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Landmark human-trafficking case: Manager of Taraana pub acquitted of four charges

Landmark human-trafficking case: Manager of Taraana pub acquitted of four charges

Source: TODAY
Article Date: 06 May 2020
Author: Low Youjin

Khema Bhatta is the manager of Hindi music pub Taraana, while Balakrishnan Jaganathan is its director. They were each facing seven charges of abuse of power to “harbour and exploit” seven Bangladeshi women who were performing artistes at the pub.

A Nepalese woman was on Wednesday (May 6) acquitted of four charges by the State Courts for exploiting and trafficking two Bangladeshi women and holding on to their passports in a landmark case.

The Nepalese, 33-year-old Khema Bhatta, was the first to be charged in Singapore four years ago for labour trafficking under the Prevention of Human Trafficking Act (PHTA).

In delivering his verdict on Wednesday, District Judge Mathew Joseph said he found the accounts of the two victims to be “unreliable” and “lacking in credibility”.

“There were internal and external inconsistencies in all the evidence,” said the judge. “They had also lied in some areas.”

The victims, who are both 29 now, cannot be named because of a gag order.

On May 20, 2016, the Ministry of Manpower (MOM) charged Khema and her then 52-year-old Singaporean husband Balakrishnan Jaganathan for offences under the PHTA.

Khema is the manager of Hindi music pub Taraana, while Balakrishnan is the director. They were each facing seven charges of abuse of power to “harbour and exploit” seven Bangladeshi women who were performing artistes at the pub.

These purported offences were said to have happened between June 2015 and February 2016.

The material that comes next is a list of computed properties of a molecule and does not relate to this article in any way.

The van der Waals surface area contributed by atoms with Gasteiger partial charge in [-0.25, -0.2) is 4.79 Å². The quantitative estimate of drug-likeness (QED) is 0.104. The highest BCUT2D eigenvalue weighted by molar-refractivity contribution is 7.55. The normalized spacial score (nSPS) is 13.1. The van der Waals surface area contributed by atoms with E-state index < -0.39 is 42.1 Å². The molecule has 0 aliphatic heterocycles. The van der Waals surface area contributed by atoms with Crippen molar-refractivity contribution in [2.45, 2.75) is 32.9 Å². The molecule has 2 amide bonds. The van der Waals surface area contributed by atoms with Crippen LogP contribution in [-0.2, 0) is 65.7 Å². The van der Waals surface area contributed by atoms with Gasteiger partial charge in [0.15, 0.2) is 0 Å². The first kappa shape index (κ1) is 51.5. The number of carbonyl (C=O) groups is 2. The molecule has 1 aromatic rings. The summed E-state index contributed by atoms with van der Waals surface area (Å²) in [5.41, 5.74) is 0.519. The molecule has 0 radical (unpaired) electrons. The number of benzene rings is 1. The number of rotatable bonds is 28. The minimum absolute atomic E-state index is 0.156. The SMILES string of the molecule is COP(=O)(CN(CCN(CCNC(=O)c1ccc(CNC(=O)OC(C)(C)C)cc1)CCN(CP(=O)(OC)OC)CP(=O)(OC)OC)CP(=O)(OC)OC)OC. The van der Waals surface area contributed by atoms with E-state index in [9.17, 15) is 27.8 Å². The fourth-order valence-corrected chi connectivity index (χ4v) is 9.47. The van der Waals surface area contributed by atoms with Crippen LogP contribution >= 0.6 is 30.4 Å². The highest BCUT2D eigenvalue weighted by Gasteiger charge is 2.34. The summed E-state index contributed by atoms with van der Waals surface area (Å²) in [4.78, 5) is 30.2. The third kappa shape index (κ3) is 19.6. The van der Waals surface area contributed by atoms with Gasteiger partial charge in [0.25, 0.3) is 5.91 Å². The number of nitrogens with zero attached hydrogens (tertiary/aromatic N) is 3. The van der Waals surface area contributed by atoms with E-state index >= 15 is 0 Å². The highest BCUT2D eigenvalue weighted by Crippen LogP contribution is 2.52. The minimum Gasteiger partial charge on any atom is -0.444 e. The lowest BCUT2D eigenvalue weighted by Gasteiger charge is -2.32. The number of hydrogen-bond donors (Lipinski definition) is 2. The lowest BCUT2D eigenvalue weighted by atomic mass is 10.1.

Khema had contested four charges — two under the PHTA and two under the Passports Act.

Balakrishnan’s case is still pending.

The two Bangladeshi women whose cases were heard first were “subject to various instances of abuse” by Khema, the prosecution had charged.

They were purportedly strip-searched every day, kept in “jail-like” conditions and given limited food. Customers were even allowed to touch the women’s private parts, the court heard.

But Khema’s defence counsel Thrumurgan Ramapiram pointed out that when MOM officers conducted a surprise inspection of the pub on Oct 7, 2015, none of the performing artistes made any complaints.

“It is indeed inexplicable that for persons who were subjected to such alleged abuses, they did not take that opportunity to complain and/or escape,” the Trident Law Corporation defence lawyer said.

Mr Thrumurgan also referenced video footage shot on Oct 6, 2015, which showed the women with a group of performing artistes and Balakrishnan.

In one clip, he said that one of the pair could be seen reaching out to Balakrishnan and kissing him on his cheek.

Said Mr Thrumurgan: “This is telling of the relationship between (Balakrishnan) and the performing artistes."

District Judge Joseph said he had “observed all the witnesses carefully” when they testified in court.

“This is a somewhat unusual case, as both prosecution and defence witnesses have been found by this court to be generally unreliable and lacking in credibility,” he said.

“This also applies to the two key prosecution witnesses (the 29-year-old women).”

He said they had used “exaggerated statements, extreme body gestures, even tears and hyperbole” when they were giving their testimonies.

He noted that one of the women had said: “I felt like I’m in a zoo; I felt like I’m a criminal, like a terrorist.”

“This was simply quite incredulous,” said the judge. “In short, their testimony was not creditworthy, nor did it have that ring of truth.”

District Judge Joseph said the two women had also not given a “coherent account” of the events concerning their stay in Singapore and their employment with Taarana.

“I was therefore of the firm view that a conviction based on their unreliable evidence would be wholly unsafe,” he said. “In sum, the defence account of events has raised a reasonable doubt in my mind as to the guilt of the accused.”

District Judge Joseph also said that the prosecution had failed to call on an MOM investigation officer who had recorded statements from some of the defence witnesses.

He said that the investigation officer was “clearly a material witness who could have provided useful evidence to the court”.

The prosecution has appealed against the decision.

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